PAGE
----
If pages within your website are not set up with the correct encoding, you might find unrecognised non-alphanumeric characters appearing abnormally.
Sometimes the page will try to render them but fail dramatically (we’ve experienced a Pound Sterling symbol (£) appearing as Â£), whereas other times the character will simply be displayed as a �. Even everyday characters such as single and double quotes have been known to be displayed as question marks, if the page’s encoding is not correct.
So which character encoding should you choose to ensure this doesn’t happen? The answer is UTF-8, the reasoning for which is below:
In the beginning the web contained solely alphanumeric ASCII characters, and from a developer’s point of view all was good.
Over time, however, a need for more characters arose. Thus a series of 8-bit extensions were introduced, which improved the standard 7-bit encoded ASCII characters to include special symbols and letters such as é and æ. As each extension could only handle 127 additional characters, specific sets were developed to handle characters used by specific parts of the world (Western Europe’s being ‘ISO-8859-1’).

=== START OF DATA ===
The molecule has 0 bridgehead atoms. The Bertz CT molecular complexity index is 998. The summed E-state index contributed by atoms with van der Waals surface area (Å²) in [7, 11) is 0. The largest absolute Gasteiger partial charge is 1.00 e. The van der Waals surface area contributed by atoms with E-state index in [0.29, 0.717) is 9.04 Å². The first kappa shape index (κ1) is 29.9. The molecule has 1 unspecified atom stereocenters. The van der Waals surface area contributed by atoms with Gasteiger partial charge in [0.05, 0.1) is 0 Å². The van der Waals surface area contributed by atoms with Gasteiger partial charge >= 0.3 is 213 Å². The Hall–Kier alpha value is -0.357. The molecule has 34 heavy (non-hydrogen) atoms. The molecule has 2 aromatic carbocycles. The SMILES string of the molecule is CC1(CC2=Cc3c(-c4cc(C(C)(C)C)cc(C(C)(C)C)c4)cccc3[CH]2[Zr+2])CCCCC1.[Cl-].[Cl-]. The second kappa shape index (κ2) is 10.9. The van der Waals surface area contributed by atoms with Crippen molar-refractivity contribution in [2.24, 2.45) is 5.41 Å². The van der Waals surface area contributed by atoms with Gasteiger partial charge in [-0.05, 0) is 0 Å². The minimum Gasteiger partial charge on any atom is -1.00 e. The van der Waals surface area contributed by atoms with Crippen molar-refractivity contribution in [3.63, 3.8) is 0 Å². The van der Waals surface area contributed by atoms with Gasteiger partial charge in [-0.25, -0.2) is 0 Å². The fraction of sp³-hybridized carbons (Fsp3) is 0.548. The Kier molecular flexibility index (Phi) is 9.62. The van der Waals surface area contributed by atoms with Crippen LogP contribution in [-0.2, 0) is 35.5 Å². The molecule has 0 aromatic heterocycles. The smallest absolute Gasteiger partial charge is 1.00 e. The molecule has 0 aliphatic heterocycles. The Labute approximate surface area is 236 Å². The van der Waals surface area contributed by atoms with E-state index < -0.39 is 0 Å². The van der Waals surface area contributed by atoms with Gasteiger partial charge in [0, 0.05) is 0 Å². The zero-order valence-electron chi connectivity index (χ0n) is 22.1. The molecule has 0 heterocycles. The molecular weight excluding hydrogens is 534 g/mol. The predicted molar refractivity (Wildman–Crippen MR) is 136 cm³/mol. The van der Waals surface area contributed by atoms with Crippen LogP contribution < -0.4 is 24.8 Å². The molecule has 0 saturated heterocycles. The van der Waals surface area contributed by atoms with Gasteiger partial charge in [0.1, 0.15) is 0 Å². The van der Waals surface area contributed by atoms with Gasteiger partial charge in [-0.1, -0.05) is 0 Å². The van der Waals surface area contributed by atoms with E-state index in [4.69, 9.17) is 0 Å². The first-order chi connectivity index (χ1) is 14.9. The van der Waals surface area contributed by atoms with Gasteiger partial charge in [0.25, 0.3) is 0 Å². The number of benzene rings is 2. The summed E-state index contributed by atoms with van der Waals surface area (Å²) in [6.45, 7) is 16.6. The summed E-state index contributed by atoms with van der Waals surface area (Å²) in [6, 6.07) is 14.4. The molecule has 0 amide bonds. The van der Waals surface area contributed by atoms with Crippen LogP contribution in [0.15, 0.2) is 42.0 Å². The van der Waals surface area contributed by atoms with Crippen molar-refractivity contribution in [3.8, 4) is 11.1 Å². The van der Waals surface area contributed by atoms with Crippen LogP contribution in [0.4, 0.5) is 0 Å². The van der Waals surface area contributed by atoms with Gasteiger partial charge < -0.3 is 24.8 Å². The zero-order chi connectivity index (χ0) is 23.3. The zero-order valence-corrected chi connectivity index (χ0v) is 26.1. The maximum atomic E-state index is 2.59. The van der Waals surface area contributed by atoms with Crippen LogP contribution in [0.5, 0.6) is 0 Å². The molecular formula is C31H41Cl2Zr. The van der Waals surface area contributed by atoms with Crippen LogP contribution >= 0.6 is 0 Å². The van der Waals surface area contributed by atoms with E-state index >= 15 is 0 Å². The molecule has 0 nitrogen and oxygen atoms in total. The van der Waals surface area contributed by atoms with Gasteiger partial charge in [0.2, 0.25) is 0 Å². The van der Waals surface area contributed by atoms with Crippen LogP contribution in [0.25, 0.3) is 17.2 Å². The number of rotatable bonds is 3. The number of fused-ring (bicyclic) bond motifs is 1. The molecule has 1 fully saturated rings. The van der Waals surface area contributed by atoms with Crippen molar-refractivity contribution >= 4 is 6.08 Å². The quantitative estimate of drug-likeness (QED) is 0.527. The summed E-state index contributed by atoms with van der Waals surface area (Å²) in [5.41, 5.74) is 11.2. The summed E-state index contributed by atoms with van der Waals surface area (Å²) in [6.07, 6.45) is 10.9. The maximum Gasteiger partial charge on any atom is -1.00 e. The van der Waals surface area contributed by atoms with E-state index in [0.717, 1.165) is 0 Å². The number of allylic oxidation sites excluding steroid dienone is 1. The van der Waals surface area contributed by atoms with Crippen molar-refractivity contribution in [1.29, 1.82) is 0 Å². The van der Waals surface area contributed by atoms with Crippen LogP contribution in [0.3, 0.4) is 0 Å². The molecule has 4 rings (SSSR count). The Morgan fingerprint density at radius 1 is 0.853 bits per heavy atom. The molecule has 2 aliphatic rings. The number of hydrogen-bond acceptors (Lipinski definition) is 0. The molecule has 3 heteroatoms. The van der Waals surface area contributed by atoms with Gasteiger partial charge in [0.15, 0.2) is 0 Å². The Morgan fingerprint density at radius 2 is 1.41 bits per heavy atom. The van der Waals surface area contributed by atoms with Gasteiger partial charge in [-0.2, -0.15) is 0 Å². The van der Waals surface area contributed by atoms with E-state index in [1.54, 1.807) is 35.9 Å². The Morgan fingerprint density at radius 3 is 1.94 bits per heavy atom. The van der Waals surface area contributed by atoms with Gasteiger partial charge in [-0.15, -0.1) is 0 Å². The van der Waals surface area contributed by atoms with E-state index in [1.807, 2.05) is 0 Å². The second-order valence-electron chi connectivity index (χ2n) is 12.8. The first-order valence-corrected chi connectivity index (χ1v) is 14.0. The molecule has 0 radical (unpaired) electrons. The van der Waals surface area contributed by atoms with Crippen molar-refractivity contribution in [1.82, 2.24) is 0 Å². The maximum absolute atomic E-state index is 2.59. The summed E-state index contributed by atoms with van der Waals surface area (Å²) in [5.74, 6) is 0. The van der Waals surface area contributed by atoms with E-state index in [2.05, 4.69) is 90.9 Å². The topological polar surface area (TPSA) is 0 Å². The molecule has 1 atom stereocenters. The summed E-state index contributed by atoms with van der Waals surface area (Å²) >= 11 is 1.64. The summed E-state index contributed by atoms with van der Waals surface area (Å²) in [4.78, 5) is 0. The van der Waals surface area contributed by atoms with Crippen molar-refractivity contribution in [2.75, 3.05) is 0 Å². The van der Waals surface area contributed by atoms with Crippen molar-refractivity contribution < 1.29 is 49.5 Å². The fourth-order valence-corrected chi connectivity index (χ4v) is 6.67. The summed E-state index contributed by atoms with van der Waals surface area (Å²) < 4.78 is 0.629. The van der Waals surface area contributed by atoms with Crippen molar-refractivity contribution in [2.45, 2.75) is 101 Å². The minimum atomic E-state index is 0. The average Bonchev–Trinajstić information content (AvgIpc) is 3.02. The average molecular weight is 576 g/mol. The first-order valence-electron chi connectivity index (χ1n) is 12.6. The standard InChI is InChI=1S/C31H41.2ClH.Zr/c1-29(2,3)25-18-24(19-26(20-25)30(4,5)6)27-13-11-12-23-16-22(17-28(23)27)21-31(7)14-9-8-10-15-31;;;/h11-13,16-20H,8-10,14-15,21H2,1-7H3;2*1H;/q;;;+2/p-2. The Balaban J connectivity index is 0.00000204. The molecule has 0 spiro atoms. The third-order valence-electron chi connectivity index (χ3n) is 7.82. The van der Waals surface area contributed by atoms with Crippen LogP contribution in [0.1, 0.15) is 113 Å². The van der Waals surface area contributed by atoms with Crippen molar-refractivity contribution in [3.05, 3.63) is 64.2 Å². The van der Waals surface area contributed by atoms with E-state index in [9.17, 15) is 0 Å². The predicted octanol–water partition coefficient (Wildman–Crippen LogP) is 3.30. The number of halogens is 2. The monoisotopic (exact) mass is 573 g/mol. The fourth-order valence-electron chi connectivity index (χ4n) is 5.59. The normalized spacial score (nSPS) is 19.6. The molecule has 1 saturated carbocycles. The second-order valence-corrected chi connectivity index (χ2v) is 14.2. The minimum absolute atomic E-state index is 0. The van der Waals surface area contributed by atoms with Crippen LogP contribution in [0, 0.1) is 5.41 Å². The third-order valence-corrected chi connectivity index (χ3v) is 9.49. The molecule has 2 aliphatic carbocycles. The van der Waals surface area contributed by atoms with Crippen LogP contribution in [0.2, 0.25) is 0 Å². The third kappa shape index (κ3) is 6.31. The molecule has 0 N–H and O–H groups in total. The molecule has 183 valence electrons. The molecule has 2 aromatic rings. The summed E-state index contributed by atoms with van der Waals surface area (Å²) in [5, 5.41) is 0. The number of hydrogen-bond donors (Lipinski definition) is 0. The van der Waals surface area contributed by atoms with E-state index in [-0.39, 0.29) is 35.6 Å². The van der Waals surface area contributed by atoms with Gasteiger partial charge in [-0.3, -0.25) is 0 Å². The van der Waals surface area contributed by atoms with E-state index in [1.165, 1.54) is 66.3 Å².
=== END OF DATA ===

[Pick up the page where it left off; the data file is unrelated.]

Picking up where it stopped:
As the number of multinational websites and users began to expand, developers faced the escalating task of ensuring their pages were set up to recognise characters from each of the 8-bit extensions. As this task grew harder and harder, there emerged the need of a character set that would support all languages – and Unicode was born.
Going far beyond the initial 8-bit extensions that had been applied to ASCII, characters from almost every language in the world were supported. With Unicode, everything just seemed to work.
UTF-8 has steadily become arguably the most dominant international encoding (Unicode) on the web. If SWS are ever building a website or piece of software that needs to support multiple languages and character sets, we make sure to use the UTF-8 charset within our pages.